We require all three fields, and using the pipe character; we can define multiple rules. All three rules can have a max of 255 characters, and the url field requires a valid URL.


If validation fails, an exception is thrown, and the route returns the user with the original input data and validation errors.


Next, we use the tap() helper function to create a new Link model instance and then save it. Using tap allows us to call save() and still return the model instance after the save.

次に、tapヘルパー関数を使用して新しいLinkモデルインスタンスを作成し保存します。 tapを使用すると、save()を呼び出しても、保存後にモデルインスタンスを返すことができます。

Typically, you would have to do the following without tap, it just adds a little syntactic sugar:


$link = new \App\Link($data);


return $link;

Finally, if everything passed validation, we use the “App::Link” model to add the data.

最後に、すべてが検証に合格した場合、"App :: Link"モデルを使用してデータを追加します。

If we want to populate a new model with data, we need to allow the fields to be “fillable” via mass assignment. The fillable property is designed to prevent fields from being mass-assigned except for the items you define in the array.


In our case, we are validating each field so allowing them to be mass-assigned is safe. To allow our model to assign values to these fields, open the app/Link.php file and update it to look like the following:



namespace App;

use Illuminate\Database\Eloquent\Model;

class Link extends Model
protected $fillable = [

If we wanted to prevent mass-assignment, this is how our code would look:


$data = $request->validate([

'title' => 'required|max:255',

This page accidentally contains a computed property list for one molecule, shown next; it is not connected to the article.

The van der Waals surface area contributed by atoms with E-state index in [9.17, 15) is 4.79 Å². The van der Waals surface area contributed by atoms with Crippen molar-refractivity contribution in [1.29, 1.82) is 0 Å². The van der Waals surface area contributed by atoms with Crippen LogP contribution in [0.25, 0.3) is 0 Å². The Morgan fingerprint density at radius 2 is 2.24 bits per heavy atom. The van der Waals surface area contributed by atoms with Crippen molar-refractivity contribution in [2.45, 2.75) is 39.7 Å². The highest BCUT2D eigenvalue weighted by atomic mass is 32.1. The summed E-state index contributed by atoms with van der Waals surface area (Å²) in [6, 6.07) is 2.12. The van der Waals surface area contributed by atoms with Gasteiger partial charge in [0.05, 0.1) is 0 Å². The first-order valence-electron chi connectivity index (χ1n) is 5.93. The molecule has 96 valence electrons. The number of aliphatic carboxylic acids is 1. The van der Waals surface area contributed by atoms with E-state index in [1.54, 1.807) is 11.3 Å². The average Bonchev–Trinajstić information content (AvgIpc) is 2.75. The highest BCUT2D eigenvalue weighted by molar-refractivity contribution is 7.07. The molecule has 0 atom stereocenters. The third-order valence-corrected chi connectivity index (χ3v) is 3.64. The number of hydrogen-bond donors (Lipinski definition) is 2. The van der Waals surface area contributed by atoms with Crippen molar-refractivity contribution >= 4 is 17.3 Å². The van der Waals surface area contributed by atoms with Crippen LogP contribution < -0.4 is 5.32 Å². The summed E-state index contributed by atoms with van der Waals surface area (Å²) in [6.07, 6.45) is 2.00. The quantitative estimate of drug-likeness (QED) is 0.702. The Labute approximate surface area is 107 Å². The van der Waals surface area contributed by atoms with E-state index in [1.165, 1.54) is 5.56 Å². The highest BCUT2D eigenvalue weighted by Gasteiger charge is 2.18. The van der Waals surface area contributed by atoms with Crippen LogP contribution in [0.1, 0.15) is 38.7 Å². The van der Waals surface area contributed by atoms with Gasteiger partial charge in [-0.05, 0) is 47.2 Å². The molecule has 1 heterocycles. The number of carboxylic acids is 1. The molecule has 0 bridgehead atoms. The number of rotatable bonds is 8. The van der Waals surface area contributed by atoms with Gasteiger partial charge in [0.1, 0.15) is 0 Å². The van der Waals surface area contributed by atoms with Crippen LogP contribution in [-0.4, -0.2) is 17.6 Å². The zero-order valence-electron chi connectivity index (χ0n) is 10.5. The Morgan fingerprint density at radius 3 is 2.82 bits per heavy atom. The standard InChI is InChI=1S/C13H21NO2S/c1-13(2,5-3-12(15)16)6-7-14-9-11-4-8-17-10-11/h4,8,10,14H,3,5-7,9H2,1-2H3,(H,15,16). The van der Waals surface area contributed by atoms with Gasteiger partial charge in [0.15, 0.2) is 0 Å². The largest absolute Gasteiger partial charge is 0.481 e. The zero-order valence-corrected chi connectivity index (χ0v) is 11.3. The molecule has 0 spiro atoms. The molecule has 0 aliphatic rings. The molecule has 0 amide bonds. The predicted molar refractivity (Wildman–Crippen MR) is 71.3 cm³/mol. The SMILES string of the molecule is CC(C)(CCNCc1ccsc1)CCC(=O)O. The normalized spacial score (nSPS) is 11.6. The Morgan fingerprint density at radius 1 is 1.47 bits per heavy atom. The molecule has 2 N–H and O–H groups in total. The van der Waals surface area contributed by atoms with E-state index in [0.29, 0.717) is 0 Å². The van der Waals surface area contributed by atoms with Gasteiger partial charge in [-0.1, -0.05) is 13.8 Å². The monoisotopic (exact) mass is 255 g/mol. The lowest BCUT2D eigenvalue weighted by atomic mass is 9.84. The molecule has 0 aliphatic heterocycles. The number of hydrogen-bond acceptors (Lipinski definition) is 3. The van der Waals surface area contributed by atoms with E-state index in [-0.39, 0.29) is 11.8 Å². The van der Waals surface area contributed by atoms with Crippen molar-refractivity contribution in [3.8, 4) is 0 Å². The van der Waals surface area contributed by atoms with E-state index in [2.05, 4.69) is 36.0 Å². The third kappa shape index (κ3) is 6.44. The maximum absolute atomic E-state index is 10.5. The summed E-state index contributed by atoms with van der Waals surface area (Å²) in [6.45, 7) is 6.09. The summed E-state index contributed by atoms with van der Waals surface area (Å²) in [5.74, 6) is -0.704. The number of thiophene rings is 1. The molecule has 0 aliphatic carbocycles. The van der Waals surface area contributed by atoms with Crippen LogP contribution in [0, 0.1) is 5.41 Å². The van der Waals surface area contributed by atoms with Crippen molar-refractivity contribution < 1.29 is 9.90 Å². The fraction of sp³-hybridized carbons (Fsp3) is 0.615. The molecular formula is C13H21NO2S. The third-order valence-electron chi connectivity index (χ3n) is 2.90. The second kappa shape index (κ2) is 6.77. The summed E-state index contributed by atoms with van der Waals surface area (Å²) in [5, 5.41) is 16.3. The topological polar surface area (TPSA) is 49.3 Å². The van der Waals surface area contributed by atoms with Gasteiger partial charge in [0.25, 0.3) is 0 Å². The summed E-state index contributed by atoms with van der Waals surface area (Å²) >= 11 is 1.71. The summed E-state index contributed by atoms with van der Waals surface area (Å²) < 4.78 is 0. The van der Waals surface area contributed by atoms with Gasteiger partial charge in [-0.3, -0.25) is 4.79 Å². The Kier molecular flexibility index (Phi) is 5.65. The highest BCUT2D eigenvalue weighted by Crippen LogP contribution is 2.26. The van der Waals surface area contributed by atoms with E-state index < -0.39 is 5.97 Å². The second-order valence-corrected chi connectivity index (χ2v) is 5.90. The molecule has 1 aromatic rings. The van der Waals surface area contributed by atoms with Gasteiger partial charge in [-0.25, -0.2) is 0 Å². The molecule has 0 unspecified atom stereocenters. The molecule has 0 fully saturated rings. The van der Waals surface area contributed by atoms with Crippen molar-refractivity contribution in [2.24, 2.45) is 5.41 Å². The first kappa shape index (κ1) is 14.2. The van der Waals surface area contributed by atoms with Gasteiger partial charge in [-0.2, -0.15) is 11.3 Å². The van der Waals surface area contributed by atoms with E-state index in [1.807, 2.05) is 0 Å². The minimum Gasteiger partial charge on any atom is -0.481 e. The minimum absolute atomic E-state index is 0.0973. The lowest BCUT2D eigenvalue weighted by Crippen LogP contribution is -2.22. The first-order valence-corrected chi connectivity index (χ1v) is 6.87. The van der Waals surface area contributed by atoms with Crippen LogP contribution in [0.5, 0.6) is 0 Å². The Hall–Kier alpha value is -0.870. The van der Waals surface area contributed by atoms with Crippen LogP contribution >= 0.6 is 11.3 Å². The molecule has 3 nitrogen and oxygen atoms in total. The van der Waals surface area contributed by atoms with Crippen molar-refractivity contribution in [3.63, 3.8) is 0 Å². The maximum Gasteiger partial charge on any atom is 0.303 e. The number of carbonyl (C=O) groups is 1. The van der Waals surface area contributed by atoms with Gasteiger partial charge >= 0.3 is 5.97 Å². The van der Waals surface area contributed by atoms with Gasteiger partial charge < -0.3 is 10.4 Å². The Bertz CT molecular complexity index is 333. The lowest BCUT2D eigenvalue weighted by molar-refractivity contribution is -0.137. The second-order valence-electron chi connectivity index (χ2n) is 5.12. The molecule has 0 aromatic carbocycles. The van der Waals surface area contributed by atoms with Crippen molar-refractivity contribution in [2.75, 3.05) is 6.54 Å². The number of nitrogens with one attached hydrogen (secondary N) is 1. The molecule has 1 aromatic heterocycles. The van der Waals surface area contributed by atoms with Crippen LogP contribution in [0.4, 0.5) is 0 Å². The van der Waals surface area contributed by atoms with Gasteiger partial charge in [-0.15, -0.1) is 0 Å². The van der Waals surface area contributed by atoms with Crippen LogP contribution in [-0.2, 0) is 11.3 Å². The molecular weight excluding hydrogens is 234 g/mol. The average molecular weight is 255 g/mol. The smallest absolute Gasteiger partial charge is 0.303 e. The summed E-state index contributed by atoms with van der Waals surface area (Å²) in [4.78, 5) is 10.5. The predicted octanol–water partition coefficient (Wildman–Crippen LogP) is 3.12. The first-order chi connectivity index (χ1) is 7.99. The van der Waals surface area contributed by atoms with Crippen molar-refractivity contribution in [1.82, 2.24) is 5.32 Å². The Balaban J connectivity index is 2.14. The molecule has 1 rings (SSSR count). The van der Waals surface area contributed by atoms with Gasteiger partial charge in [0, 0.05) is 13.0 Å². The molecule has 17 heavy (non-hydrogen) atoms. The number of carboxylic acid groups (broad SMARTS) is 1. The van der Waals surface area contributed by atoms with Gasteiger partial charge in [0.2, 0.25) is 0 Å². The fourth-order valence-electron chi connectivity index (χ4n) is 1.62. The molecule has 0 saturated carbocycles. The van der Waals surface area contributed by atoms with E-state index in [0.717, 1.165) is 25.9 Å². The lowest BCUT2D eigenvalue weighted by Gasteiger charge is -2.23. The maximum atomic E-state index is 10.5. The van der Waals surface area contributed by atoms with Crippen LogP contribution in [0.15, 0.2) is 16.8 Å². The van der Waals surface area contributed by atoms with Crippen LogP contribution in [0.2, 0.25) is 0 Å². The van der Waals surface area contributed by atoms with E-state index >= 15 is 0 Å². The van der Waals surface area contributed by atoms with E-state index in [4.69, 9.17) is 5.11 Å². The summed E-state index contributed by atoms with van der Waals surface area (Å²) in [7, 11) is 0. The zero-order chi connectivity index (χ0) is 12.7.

'url' => 'required|url|max:255',
'description' => 'required|max:255',

// データを更新する
$link = new \App\Link;
$link->title = $data['title'];
$link->url = $data['url'];
$link->description = $data['description'];

// モデルを保存する

The last thing we do in our POST route redirects the user back to the home page after saving the link successfully.



Laravel makes HTTP testing a breeze for performing integration tests against routes and middleware, so let’s write a few feature tests to verify our code works as expected.


Before we get started, we need to adjust a few things in our phpunit.xml file so that we can use an in-memory SQLite database. You will need to make sure that you have the proper PHP modules installed.



<env name="DB_CONNECTION" value="sqlite"/>
<env name="DB_DATABASE" value=":memory:"/>

Next, remove the placeholder test that ships with Laravel:


rm tests/Feature/ExampleTest.php

We are ready to start testing the /submit form through HTTP requests to make sure that the route validation, saving, and redirecting are working as expected.


First, let’s create a new feature test to test against our route: